In precocial species, large brood sizes are usually considered as beneficial and individuals in larger broods grow faster and are more dominant compared to individuals in small broods. However, little is known whether family size also beneficially affects the offspring's physiology.
In the present study, we investigated whether leucocyte profiles in fledgling Greylag Geese (Anser anser) are affected by (1) family size, (2) individual characteristics, i.e. age, body condition or sex, or (3) characteristics of the parents, i.e. previous reproductive
success. From spring 2013 to autumn 2015, we collected blood samples from 100 juvenile Greylag Geese from 20 different pairs. From these samples we determined the absolute leucocyte number, an individual's differential blood cells count and an individual's haematocrit (HCT). The number of
fledglings in a family and therefore the number of siblings a focal individual had, was positively related to the percentage of basophils, negatively to the heterophils/lymphocytes ratio (H/L), and tended to be negatively related to the percentage of monocytes and eosinophils in a sample.
H/L ratio was negatively related to age in days and tended to be negatively related to body condition, whereas the percentage of basophils tended to be positively related to it. Absolute leucocyte number did not differ between individuals depending on family size. However, composition of different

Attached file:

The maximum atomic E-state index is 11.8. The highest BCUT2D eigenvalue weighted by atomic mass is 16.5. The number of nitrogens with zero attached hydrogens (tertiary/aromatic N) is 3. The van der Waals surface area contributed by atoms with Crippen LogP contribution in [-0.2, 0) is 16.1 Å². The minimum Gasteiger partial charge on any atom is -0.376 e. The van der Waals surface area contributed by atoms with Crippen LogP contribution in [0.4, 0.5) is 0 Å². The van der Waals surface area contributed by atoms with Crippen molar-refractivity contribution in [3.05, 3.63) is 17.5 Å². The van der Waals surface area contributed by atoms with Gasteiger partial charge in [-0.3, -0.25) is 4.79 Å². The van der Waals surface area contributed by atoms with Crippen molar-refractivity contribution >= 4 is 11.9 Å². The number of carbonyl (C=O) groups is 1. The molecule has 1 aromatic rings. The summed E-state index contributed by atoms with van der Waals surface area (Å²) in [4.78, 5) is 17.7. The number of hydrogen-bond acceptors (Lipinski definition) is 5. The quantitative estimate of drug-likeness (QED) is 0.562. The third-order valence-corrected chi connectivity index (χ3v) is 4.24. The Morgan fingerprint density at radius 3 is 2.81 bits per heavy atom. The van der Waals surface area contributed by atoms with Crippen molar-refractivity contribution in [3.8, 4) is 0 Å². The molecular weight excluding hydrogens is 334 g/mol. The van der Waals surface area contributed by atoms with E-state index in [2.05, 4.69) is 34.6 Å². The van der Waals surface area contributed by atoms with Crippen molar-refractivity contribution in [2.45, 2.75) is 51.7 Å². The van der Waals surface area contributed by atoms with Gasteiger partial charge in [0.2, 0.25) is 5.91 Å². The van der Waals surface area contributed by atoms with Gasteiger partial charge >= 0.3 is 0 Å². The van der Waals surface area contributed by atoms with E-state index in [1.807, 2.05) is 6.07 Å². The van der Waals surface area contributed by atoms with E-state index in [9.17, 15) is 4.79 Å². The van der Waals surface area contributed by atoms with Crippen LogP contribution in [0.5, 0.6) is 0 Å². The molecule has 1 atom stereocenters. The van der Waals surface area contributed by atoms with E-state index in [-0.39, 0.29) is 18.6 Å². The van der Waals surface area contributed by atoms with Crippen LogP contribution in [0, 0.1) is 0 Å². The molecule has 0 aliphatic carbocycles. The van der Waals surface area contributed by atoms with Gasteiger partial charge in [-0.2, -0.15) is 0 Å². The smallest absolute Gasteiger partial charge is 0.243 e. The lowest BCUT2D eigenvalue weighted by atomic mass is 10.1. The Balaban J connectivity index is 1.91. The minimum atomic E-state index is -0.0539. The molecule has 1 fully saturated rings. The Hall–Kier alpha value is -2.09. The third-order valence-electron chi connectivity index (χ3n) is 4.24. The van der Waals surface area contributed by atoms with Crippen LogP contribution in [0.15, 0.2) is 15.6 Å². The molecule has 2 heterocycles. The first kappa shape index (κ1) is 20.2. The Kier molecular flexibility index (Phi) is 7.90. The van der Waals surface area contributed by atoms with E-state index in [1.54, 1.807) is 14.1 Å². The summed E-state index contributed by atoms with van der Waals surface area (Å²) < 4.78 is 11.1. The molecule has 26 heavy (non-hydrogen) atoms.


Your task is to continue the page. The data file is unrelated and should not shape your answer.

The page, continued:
leucocyte types (basophils, eosinophils, H/L ratio) was modulated mostly by the social environment (family size) and not by the characteristics of the individual or the parents. In conclusion, even though we did not find clear evidence of a positive health effect, i.e. a better immune
system, in fledgling Greylag Geese of large versus small families, our results suggest that family size modulates different components of the immune system hinting at its stress-reducing effect.
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